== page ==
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The 100 Most Beautiful Words in English

The 100 Most Beautiful Words in English
ere are the 100 most beautiful words in English. How do we know we have the most beautiful? They were chosen by Robert Beard, who has been making dictionaries, creating word lists, and writing poetry for 40 years. For five years he wrote the Word of the Day at yourDictionary.com and since 2004 he has written up 1500 words in the series, So, What's the Good Word? here at alphaDictionary. Below is a select list of his favorite words that he used in his poetry—or wishes he had. Dr. The words in this book will decorate your articles, essays, blogs, term papers, memos, love letters-even conversations with those we love.

http://www.alphadictionary.com/articles/100_most_beautiful_words.html

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s New Word Page: Related Words You probably noticed that last month we launched a redesigned word page, and that our new pages include an expanded Related Words section. What do we mean by “related words”? Synonyms, hypernyms, hyponyms, words used in the same context, a reverse dictionary, and tags. But what does all of that mean? Here’s the top of the word page for tree: Click on Relate and you’ll be taken here: Grandiloquent Dictionary This is the result of an ongoing project to collect and distribute the most obscure and rare words in the English language. It also contains a few words which do not have equivalent words in English. At present, the dictionary contains approximately 2700 words, though it is constantly growing. Following a large number of requests, pronounciations are now being (slowly) added to the listing, although it will be a long time before they are all added. After almost three years of work, the new

Synonyms for words commonly used in student's writing Amazing- incredible, unbelievable, improbable, fabulous, wonderful, fantastic, astonishing, astounding, extraordinary Anger- enrage, infuriate, arouse, nettle, exasperate, inflame, madden Angry- mad, furious, enraged, excited, wrathful, indignant, exasperated, aroused, inflamed Answer- reply, respond, retort, acknowledge Unusual Words Unusual Words A by no means exhaustive list of rare, obscure, strange and sometimes funny words and their meanings that only seem to crop up in crosswords and dictionaries. Words that are used so seldom, you wonder who invented them and why. Thought for the Day In the face of an obstacle, which is impossible to overcome, stubbornness is stupid. —Simone de Beauvoir Sudden obstacles, barriers in the way of our progress, doors that unexpectedly close, may confuse, frustrate, and even depress us. The knowledge that we seldom understand just what is best for us comes slowly. And we generally fight it, even after we've begun to understand. Fortunately, the better path will keep drawing us to it.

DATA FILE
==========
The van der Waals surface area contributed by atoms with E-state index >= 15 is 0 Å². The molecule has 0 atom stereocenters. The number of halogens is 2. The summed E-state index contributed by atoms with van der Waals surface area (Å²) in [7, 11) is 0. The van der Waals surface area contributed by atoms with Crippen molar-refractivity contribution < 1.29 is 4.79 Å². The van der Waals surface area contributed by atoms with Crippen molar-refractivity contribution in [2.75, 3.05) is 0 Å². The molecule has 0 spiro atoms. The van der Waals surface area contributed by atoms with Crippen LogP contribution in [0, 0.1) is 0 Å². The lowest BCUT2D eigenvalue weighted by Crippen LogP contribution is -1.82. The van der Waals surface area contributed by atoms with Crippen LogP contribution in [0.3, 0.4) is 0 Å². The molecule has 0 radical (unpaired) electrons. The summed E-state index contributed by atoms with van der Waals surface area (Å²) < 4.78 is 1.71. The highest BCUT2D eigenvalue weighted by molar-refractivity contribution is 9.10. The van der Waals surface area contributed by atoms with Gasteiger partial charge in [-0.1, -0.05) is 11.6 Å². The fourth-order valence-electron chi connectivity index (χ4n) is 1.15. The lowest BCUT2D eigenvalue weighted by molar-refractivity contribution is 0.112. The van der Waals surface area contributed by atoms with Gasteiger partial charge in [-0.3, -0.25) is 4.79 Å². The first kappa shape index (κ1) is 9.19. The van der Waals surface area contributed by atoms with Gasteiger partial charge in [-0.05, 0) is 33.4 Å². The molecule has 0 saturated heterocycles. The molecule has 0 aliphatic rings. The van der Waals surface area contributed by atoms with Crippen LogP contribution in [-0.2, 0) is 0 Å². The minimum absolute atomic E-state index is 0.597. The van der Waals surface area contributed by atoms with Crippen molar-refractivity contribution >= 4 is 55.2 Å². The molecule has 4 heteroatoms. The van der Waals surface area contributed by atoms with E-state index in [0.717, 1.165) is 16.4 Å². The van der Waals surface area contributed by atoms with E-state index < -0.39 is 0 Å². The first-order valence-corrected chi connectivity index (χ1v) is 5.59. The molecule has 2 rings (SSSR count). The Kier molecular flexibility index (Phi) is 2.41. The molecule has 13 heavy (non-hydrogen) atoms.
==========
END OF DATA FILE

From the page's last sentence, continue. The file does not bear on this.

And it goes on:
What is Experimental Literature? {Five Questions: Dennis Cooper} According to his official bio, Dennis Cooper was born, he grew up, he wrote, he attended, he transferred, he was expelled, he met, he attended, he then attended, he studied, he founded, he lived, he moved, he began. And now he currently spends his time between Los Angeles and Paris. Harper Perennial will release his newest novel The Marbled Swarm in November 2011, and next month they will be republishing Horror Hospital Unplugged: his 1997 graphic novel collaboration with artist Keith Mayerson. He blogs at denniscooper-theweaklings.blogspot.com. Question #1 – The Body

Luciferous Logolepsy Welcome to Luciferous Logolepsy, a collection of over 9,000 obscure English words. Though the definition of an "English" word might seem to be straightforward, it is not. There exist so many adopted, derivative, archaic or abandoned words in what we loosely define as the "English Language", that a clear-cut definition seems impossible. For the purposes of this project though, words are included that may stretch any basic definitions. Particular attention has been paid to archaic words, as they tend to be more evocative - as if their very age lends additional meaning or overtones. Current personal favorites include "skirr", "epicaricacy" and "schizothemia".

Describing food - World Food and Wine Describing food is not as easy as it would seem. How many ways can you say something was really tasty? Not enough to keep you interested in what you are writing. That is why we have to borrow words from other areas to describe the food and the effect it has on us. You can compare a dish to a picture, a sports game, a musical performance or give it personality. 20 obsolete English words that should make a comeback Photo: Katherine Hodgson If we all start using them, these words can be resurrected. DURING MY UNDERGRADUATE studies as a Linguistics major, one of the things that struck me most is the amazing fluidity of language. British, Canadian and American Spelling Sharing research and ideas on Linguistics, Applied Linguistics and ELT (English Language Teaching) Differences between British, Canadian and American Spelling by Karen Bond This list is very much a work-in-progress. If you find any inaccuracies, or can think of any words or spellings that I have omitted, please email me at teacherkarenb @ hotmail.com.

Writer & Graphic Designer This is a list compiled from many different resources. This is a list of colours, as you can so plainly see. Enjoy! To view this site in the best format it's recommended you use Firefox, Chrome, Safari or at least IE 9, or you may experience discrepancies. Lost in Translation - Cross-language computer translation "Language is the source of misunderstandings." — Antoine de Saunt-Exupéry in The Little Prince Important: Systran, which for years provided our translation functionality, shut down their service in May. We're now using Google Translate.

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